At the Forge - Integrating with Facebook Data
For the past few months, we've been looking at the Facebook API, which makes it possible to integrate third-party applications into the popular social-networking site. Facebook is remarkable to users for the number of people already using it, as well as for the rapid pace at which new people are joining. But, it also is remarkable for software developers, who suddenly have been given access to a large number of users, into whose day-to-day Web experience they can add their own applications.
The nature of Facebook means that most developers are writing applications that are more frivolous than not. Thus, it's easy to find name-that-celebrity games, extensions to built-in Facebook functionality (such as, “SuperWall”) and various applications that ask questions, match people together and so forth. I expect we eventually will see some more serious applications created with the Facebook API, but that depends on the developer community. I would argue that the continued growth of Facebook applications depends on the ability of developers to profit from their work, but that is a business issue, rather than a technical one.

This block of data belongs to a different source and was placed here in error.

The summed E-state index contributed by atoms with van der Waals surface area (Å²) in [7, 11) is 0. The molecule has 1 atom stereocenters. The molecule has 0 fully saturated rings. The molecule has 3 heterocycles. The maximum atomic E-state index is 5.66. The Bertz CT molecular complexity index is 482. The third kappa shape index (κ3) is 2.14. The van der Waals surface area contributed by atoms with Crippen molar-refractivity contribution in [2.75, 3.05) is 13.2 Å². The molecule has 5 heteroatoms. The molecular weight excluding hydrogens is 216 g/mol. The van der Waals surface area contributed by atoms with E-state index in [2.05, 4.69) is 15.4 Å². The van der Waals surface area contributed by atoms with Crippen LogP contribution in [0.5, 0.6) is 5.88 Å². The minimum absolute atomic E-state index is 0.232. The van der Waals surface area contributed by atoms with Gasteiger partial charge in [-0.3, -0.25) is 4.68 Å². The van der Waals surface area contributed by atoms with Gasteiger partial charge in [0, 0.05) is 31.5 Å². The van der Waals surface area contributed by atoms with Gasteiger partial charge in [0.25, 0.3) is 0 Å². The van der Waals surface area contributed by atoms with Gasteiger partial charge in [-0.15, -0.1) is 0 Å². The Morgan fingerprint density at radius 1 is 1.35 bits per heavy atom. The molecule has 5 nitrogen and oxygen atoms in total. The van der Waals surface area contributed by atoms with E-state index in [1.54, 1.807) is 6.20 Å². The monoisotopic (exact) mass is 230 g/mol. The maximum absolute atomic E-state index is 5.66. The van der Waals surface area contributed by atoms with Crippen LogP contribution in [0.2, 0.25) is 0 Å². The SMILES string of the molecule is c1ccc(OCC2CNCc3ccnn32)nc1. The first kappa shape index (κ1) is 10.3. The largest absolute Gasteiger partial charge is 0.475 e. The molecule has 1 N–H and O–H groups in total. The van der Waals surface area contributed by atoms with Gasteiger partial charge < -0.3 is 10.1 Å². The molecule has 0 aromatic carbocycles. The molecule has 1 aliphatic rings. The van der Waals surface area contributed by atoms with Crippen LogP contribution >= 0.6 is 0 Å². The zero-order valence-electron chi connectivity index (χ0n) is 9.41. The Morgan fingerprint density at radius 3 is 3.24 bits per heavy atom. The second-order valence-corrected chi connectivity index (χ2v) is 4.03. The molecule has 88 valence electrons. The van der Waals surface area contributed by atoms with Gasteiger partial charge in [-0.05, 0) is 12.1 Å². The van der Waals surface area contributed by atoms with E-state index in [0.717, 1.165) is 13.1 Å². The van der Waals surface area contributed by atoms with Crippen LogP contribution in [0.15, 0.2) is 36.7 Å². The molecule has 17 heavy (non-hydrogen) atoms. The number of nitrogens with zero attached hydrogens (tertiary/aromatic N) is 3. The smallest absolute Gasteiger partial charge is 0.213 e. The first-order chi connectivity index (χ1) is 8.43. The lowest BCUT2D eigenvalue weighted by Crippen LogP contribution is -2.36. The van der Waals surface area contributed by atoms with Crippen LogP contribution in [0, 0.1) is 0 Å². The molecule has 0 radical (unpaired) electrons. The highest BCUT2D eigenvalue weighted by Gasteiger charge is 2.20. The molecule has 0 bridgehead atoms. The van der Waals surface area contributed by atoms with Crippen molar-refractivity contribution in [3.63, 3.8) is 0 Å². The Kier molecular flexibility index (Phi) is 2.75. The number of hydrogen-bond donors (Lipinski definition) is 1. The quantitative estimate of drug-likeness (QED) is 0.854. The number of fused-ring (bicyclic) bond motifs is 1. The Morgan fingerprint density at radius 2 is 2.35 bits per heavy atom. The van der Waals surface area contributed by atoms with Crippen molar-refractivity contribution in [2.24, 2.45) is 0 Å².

Regardless of what your application does, it probably will be quite boring if you cannot keep track of information about your users. This might strike you as strange—after all, if you are writing a Facebook application, shouldn't Facebook take care of the storage for you?
The answer is no. Although Facebook handles user authentication, gives you the ability to deploy your application within the Facebook site and even provides access to certain data about the currently logged-in user, it does not store data on your behalf. This means any data you want to store must be kept on your own server, in your own database.
This month, I explain how to create a simple application on Facebook that allows us to retrieve data from a user's Facebook profile or from our local relational database seamlessly. The key to this is the user's Facebook ID, which we will integrate into our own user database. Retrieving information about our user, or about any of their friends, will require a bit of thinking about where the data is stored. However, you will soon see that mixing data from different sources is not as difficult as it might sound at first, and it can lead to far more interesting applications.